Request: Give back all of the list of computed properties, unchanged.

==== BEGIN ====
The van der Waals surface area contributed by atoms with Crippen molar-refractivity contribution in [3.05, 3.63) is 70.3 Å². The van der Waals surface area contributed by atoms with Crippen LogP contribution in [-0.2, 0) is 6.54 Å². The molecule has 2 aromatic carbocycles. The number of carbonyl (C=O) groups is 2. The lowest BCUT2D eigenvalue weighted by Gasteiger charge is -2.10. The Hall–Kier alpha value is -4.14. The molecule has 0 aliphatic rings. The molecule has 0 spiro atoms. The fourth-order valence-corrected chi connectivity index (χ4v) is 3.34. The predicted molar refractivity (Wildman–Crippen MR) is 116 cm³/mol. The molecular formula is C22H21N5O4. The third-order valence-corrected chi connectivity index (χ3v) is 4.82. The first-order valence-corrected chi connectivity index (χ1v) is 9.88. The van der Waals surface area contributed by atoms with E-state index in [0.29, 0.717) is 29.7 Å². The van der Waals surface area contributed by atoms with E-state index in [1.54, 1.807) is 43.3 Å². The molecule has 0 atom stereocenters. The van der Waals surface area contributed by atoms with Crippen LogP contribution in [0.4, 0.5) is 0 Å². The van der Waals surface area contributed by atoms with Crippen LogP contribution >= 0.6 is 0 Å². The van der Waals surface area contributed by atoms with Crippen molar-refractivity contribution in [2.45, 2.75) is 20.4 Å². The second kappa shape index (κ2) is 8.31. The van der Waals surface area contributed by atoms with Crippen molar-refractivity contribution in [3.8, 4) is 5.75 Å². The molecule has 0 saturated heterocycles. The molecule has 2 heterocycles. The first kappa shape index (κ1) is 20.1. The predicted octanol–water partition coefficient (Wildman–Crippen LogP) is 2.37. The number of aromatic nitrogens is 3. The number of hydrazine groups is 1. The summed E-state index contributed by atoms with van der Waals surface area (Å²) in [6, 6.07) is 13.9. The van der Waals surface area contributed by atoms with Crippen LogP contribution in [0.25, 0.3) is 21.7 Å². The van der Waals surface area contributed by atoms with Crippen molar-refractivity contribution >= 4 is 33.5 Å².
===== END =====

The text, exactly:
The van der Waals surface area contributed by atoms with Crippen molar-refractivity contribution in [3.05, 3.63) is 70.3 Å². The van der Waals surface area contributed by atoms with Crippen LogP contribution in [-0.2, 0) is 6.54 Å². The molecule has 2 aromatic carbocycles. The number of carbonyl (C=O) groups is 2. The lowest BCUT2D eigenvalue weighted by Gasteiger charge is -2.10. The Hall–Kier alpha value is -4.14. The molecule has 0 aliphatic rings. The molecule has 0 spiro atoms. The fourth-order valence-corrected chi connectivity index (χ4v) is 3.34. The predicted molar refractivity (Wildman–Crippen MR) is 116 cm³/mol. The molecular formula is C22H21N5O4. The third-order valence-corrected chi connectivity index (χ3v) is 4.82. The first-order valence-corrected chi connectivity index (χ1v) is 9.88. The van der Waals surface area contributed by atoms with E-state index in [0.29, 0.717) is 29.7 Å². The van der Waals surface area contributed by atoms with E-state index in [1.54, 1.807) is 43.3 Å². The molecule has 0 atom stereocenters. The van der Waals surface area contributed by atoms with Crippen LogP contribution in [0.4, 0.5) is 0 Å². The van der Waals surface area contributed by atoms with Crippen LogP contribution >= 0.6 is 0 Å². The van der Waals surface area contributed by atoms with Crippen molar-refractivity contribution in [2.45, 2.75) is 20.4 Å². The second kappa shape index (κ2) is 8.31. The van der Waals surface area contributed by atoms with Crippen molar-refractivity contribution in [3.8, 4) is 5.75 Å². The molecule has 0 saturated heterocycles. The molecule has 2 heterocycles. The first kappa shape index (κ1) is 20.1. The predicted octanol–water partition coefficient (Wildman–Crippen LogP) is 2.37. The number of aromatic nitrogens is 3. The number of hydrazine groups is 1. The summed E-state index contributed by atoms with van der Waals surface area (Å²) in [6, 6.07) is 13.9. The van der Waals surface area contributed by atoms with Crippen LogP contribution in [0.25, 0.3) is 21.7 Å². The van der Waals surface area contributed by atoms with Crippen molar-refractivity contribution >= 4 is 33.5 Å².